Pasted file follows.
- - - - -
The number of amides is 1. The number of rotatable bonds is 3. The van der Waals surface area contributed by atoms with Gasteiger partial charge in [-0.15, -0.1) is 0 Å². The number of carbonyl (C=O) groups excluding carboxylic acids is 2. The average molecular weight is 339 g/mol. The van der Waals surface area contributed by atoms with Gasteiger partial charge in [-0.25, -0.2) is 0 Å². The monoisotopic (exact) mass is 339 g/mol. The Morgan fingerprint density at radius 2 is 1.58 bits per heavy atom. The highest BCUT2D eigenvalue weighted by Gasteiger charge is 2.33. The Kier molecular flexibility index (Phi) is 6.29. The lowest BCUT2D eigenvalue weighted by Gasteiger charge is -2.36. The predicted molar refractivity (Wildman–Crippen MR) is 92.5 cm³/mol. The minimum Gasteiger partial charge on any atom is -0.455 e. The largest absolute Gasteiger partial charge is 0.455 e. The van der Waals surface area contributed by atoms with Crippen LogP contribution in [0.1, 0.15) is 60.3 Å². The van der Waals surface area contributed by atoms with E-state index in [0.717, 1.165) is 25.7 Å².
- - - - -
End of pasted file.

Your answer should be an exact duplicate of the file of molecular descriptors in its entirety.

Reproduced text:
The number of amides is 1. The number of rotatable bonds is 3. The van der Waals surface area contributed by atoms with Gasteiger partial charge in [-0.15, -0.1) is 0 Å². The number of carbonyl (C=O) groups excluding carboxylic acids is 2. The average molecular weight is 339 g/mol. The van der Waals surface area contributed by atoms with Gasteiger partial charge in [-0.25, -0.2) is 0 Å². The monoisotopic (exact) mass is 339 g/mol. The Morgan fingerprint density at radius 2 is 1.58 bits per heavy atom. The highest BCUT2D eigenvalue weighted by Gasteiger charge is 2.33. The Kier molecular flexibility index (Phi) is 6.29. The lowest BCUT2D eigenvalue weighted by Gasteiger charge is -2.36. The predicted molar refractivity (Wildman–Crippen MR) is 92.5 cm³/mol. The minimum Gasteiger partial charge on any atom is -0.455 e. The largest absolute Gasteiger partial charge is 0.455 e. The van der Waals surface area contributed by atoms with Crippen LogP contribution in [0.1, 0.15) is 60.3 Å². The van der Waals surface area contributed by atoms with E-state index in [0.717, 1.165) is 25.7 Å².